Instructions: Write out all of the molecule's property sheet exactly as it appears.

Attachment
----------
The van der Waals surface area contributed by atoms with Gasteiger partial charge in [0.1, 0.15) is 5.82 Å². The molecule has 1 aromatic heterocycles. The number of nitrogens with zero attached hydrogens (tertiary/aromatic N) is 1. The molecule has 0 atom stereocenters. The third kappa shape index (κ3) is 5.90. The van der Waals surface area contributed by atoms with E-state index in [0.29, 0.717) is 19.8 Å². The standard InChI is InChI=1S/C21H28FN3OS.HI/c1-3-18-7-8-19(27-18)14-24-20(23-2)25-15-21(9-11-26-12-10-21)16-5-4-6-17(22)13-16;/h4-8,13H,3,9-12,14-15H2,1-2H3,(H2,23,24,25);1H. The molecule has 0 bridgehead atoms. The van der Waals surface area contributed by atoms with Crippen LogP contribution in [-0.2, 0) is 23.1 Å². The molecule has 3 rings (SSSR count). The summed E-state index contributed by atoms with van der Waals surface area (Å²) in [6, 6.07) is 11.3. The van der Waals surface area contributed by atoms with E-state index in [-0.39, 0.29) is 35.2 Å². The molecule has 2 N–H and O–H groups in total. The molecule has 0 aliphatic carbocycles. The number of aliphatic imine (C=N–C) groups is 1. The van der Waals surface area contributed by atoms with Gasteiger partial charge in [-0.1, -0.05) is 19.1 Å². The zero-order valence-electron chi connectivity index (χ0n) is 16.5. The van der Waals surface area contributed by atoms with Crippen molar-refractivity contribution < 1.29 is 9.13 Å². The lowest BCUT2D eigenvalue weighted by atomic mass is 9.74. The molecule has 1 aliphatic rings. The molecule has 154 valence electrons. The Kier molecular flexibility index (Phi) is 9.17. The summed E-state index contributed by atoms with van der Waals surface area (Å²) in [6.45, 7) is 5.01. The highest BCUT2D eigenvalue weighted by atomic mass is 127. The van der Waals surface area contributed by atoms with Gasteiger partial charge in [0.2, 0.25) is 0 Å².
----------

The van der Waals surface area contributed by atoms with Gasteiger partial charge in [0.1, 0.15) is 5.82 Å². The molecule has 1 aromatic heterocycles. The number of nitrogens with zero attached hydrogens (tertiary/aromatic N) is 1. The molecule has 0 atom stereocenters. The third kappa shape index (κ3) is 5.90. The van der Waals surface area contributed by atoms with E-state index in [0.29, 0.717) is 19.8 Å². The standard InChI is InChI=1S/C21H28FN3OS.HI/c1-3-18-7-8-19(27-18)14-24-20(23-2)25-15-21(9-11-26-12-10-21)16-5-4-6-17(22)13-16;/h4-8,13H,3,9-12,14-15H2,1-2H3,(H2,23,24,25);1H. The molecule has 0 bridgehead atoms. The van der Waals surface area contributed by atoms with Crippen LogP contribution in [-0.2, 0) is 23.1 Å². The molecule has 3 rings (SSSR count). The summed E-state index contributed by atoms with van der Waals surface area (Å²) in [6, 6.07) is 11.3. The van der Waals surface area contributed by atoms with E-state index in [-0.39, 0.29) is 35.2 Å². The molecule has 2 N–H and O–H groups in total. The molecule has 0 aliphatic carbocycles. The number of aliphatic imine (C=N–C) groups is 1. The van der Waals surface area contributed by atoms with Gasteiger partial charge in [-0.1, -0.05) is 19.1 Å². The zero-order valence-electron chi connectivity index (χ0n) is 16.5. The van der Waals surface area contributed by atoms with Crippen molar-refractivity contribution < 1.29 is 9.13 Å². The lowest BCUT2D eigenvalue weighted by atomic mass is 9.74. The molecule has 1 aliphatic rings. The molecule has 154 valence electrons. The Kier molecular flexibility index (Phi) is 9.17. The summed E-state index contributed by atoms with van der Waals surface area (Å²) in [6.45, 7) is 5.01. The highest BCUT2D eigenvalue weighted by atomic mass is 127. The van der Waals surface area contributed by atoms with Gasteiger partial charge in [0.2, 0.25) is 0 Å².